As part of our final grade my senior year in high school, my English teacher had us write a five-and ten-year plan for how we envisioned our future life. Already quite deep into my love affair for this sparkling city, my cinco-de viva plan (or however you say that in Spanish?) — for 22 — went something like this:
Living in a luxury apartment in the heart of midtown, hustling and bustling with the best of ’em. Working as an editor at a big magazine, going to fancy parties and wearing fancy things, but writing about important topics — other than accessories and blow jobs. Dating a handsome man who would fall magically in love with me and propose at the top of the Empire State building.
What my life actually looked like at 22:
Living in a rundown brownstone that consistently reeked of reefer, sharing a communal bathroom with strangers. In, um, Harlem (but told my parents it was the Upper West Side so they could sleep at night). Working at a small trade business magazine, writing about tax benefits, sales, marketing and entrepreneurial success stories. My paycheck didn’t afford fancy things and my title didn’t offer fancy parties, but I did master the fine art of making Ramen delicacies. I started this blog a day past the big 2-2, and started my tumultuous relationship with Mr Unavailable/Possibility a month later.
Funny how things don’t really go according to plan, right?
As I (gulp) approach my 10 year out of that Southern high school and my (gulp) five year out of college, I find myself thinking about how I once pictured my life and how it really is, and maybe more interesting, how much of what I thought I wanted at this age, I don’t anymore.
I can blame it a little on conforming to the ways of the city that never sleeps, of how it tricks you into seeing endless options for as far as you see skyscrapers radiating in the distance. The city makes you believe in anything you set out to do, anyone you hope to find and any chance you dare to take. It doesn’t swallow you up for giving something a shot, instead it encourages you to take another leap, have another date, spend a little more money, buy that plane ticket, try something new again.
And so I have been.
I’ve been busy learning and soaking up just about as much as I can from my job. I’m coming up with excuses and finding opportunities to travel. I’m signing up for races I’m not convinced I should run, but fully dedicated to trying. I’m dating when it feels right and stopping when it doesn’t. I’m coming and going, quickly and slowly, just as I want, just as the mood strikes, just how it should have always been.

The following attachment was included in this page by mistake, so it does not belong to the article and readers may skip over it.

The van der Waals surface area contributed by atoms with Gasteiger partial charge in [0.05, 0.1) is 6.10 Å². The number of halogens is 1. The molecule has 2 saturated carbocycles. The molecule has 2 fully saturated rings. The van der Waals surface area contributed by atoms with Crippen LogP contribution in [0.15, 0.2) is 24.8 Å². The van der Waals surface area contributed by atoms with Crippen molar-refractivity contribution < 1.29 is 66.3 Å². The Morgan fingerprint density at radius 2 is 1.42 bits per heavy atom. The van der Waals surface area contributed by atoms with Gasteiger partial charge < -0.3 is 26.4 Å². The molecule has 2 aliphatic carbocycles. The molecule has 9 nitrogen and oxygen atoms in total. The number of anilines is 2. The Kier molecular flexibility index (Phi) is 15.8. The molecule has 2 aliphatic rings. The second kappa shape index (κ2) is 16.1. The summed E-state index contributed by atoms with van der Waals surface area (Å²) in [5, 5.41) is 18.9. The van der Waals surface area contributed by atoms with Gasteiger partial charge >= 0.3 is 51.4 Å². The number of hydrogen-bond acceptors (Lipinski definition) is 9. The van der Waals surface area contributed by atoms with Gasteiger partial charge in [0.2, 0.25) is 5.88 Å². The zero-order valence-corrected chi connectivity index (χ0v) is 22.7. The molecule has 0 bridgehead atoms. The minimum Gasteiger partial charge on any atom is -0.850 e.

Because five year plans never turn out in the sweet little ways you think they will. Your illusions of how things are supposed to work out are just that, illusions. They are beautiful pictures crafted with the best-intentioned hand, but ripe with ideas of what life looks like, not what it actually feels like. Not what it actually means to live.
Because living doesn’t include plans and it doesn’t go on a pre-determined schedule or a course or events. It doesn’t follow rules and it refuses to make them. It doesn’t fit into a box of certain size or fit itself underneath a sweetly tied bow.
Instead, it surprises you.
Your five and ten year plan seem silly in comparison to your actual existence. What you dreamt for yourself still rhymes in the some sort of way, but those plans feels more like a scam. If everything worked out just as we hoped, just as we mapped it out, we would miss all the fun. All the good stuff. All the anger, the disappointment, the fear, the love, the passion, the struggle, the conquering, the battle, the success, the failure, the romance, the roughness. The shine after it all.
You’d miss the best parts of your 20-something years.
Especially the part where you look back on your life and those choices you made, out of spite, out of intrigue, and you find yourself smiling at the experience. Thankful you didn’t always pick the easiest road, but the one that seemed the best, and maybe the hardest, at the time. You would miss the part where something hits you — probably in the middle of an ordinary day — and you realize that blueprint doesn’t fit you anymore.
And that no plan really does at all. Maybe it never did to begin with.
Because finally, after fighting the should-be’s and the could-be’s and the supposed-to’s and all the pressuring words that did nothing but haunt you, you have found yourself released from the language. You’ve found yourself free from the scam — I mean, the plan — and happily ever after without a clue of what’s next.
And you know — or at the very least, you hope — it’s going to work out in a way that no pencil, no high school paper, no fortune teller, no anyone or anything could have ever predicted.